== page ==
The American Classical Orchestra concluded its Handelfest 2014 at Alice Tully Hall with a terrific concert that featured rare gems from the great composer George Frederick Handel. The centerpiece of the entire performance was the semi-opera Alceste which was staged and choreographed to stunning effect.

The Alceste was reserved for the second half of the program, while the first featured two concertos and a chorale "Jubilate." The first concerto a due cori in B-flat major was a wonderful selection to start of the concert. Conductor Thomas Crawford managed to create a delicate balance between the strings and winds that permeated the work's three movements; every color was audible in the sonorous hall. The tempi all had a propulsive feel to them that added to the energetic character of the concerto.

The concerto a due cori in F major followed and featured a horn section that had not been present for the first concerto. Unfortunately, the horns were sloppy in their execution throughout. Furthermore, their sounds often washed out the remaining winds and the overall piece lacked the tonal architecture of the concerto preceding it. The strings did shine throughout this work however, especially in the central largo; their sighing passages giving the piece a tragic dimension.

The ensuing Jubilate, HWV 279, featured four soloists in some of its movements. The first soloist was alto Solange Merdinian, who sang with an earthy tone; her opening phrase was a splendid swell that resonated throughout the hall. During the third movement "Be ye sure that the Lordi Is God," alto Amanda Crider and bass Timothy McDevitt engaged in a wonderful duet. This particularly movement is filled with intimacy as it features a solo violin and wind to collaborate with the vocal duo. Another memorable moment in the Jubilate was the fifth movement "For the Lord is gracious," which featured the two altos and bass Joseph Beutel. The two altos blended beautifully with one another while Beutel's voice soared gloriously on an extended note. In the following movement "Glory be to the Father," the entire American Classical Orchestra Chorus filled the auditorium with vibrant sound; one could almost feel the theater shake with the organ-like sound coming from the stage. The strings have busy passagework throughout this section that starts forte and slowly diminuendos as the phrase comes to a close; this particular effect was powerful in its execution.

As noted above, the second half featured the Alceste with soprano Marguerite, tenor Randall Bills, bass Robert Balonek and two dancers; Lindsey Jones played Alceste while Weaver Rhodes played her lover Admetus. The staging managed to balance the importance of the dancers and the singers and create a concise vision for the story. Jones and Rhodes were extremely expressive in their movements, mirroring one another beautifully in the opening wedding festivities and engaging in a heart-rendering kiss while moving about, their lips remaining locked as their bodies twirled about. One particularly memorable moment for the two dancers came in the middle of the performance. Alceste has been taken to Hades and is remembering her beloved. The chorus is lined up upstage; Admetus appears behind them almost like a memory. He starts to move about and she mirrors his movement; despite being in completely different worlds they are still inseparable.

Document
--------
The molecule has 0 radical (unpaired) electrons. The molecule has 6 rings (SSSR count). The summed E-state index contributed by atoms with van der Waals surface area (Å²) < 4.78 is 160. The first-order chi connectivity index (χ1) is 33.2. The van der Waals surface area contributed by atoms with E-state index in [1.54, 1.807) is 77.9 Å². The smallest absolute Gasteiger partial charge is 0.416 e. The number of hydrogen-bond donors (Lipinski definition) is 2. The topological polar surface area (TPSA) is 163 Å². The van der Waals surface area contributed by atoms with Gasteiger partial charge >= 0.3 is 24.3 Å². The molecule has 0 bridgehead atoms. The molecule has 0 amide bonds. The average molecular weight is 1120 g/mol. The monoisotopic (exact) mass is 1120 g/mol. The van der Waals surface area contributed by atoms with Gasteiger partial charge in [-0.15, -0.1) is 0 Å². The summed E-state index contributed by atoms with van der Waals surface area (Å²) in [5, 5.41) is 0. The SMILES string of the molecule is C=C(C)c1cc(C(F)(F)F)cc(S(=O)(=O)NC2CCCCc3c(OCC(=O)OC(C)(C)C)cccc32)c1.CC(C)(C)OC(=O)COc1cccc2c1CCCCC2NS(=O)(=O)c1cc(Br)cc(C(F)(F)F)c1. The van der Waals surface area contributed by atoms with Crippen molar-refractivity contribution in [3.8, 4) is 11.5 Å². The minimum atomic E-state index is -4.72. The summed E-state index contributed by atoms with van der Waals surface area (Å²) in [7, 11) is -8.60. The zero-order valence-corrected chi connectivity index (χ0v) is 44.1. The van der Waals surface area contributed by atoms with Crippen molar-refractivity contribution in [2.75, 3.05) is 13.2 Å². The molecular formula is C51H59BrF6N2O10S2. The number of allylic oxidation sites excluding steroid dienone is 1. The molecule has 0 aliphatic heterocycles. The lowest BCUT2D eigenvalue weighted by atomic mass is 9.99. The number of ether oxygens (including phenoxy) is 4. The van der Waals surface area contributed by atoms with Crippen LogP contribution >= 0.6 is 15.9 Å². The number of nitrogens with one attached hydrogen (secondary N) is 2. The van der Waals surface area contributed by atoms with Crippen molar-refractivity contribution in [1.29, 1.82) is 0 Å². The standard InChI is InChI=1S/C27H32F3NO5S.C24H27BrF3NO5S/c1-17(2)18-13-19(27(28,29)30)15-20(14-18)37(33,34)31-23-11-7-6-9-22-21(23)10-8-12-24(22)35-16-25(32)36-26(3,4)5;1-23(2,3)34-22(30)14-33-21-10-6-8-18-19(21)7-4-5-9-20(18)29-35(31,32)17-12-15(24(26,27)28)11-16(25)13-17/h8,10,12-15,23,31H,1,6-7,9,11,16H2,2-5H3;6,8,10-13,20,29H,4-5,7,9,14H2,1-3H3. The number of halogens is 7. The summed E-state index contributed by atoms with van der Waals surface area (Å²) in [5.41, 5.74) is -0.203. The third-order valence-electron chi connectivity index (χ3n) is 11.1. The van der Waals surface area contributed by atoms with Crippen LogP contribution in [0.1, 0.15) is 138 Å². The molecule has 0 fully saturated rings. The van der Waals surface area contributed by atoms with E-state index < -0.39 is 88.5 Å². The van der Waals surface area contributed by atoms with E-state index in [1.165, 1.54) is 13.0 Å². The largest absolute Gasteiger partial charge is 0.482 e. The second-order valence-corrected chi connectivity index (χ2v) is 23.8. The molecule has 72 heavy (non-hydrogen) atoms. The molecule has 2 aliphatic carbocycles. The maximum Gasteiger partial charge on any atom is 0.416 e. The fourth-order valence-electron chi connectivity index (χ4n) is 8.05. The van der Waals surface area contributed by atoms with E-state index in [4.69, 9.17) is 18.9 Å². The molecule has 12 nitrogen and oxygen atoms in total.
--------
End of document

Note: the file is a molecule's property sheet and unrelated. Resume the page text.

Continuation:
As Hercules, Bills sang with tremendous polish and made the difficult sound easy. His light tenor threw off the numerous coloratura passages that dominated his arias without any sign of fatigue or weariness. His stoic presence throughout expressed the character's heroic status brilliantly.

Krull took on the role of the muse Caliope and was more of a mixed bag. Her middle voice was radiant and lush; this was particularly apparent during her wonderful aria "Gentle Morpheus, son of night" where she sang with gentle legato lines. Her coloratura in the second aria "Come, Fancy, empress of the brain" featured solid coloratura passagework that was filled with nuance. The security in Krull's voice did come into question however whenever she had to enter into her upper range; the brightness of the middle voice turning instead into a more strained and grainy sound.

However, the big scene stealer was Balonek. He only got to sing one aria the entire evening, but he made the most of it. His virulent bass thundered throughout the hall creating an ominous atmosphere and perfectly describing the dark world of Hades. When his section came to an end, the bass received well-deserved bravos from the audience.

None of the pieces on the program are regularly performed. But the execution of the American Classical Orchestra made a compelling case for the place of these works within the standard repertoire to be reconsidered.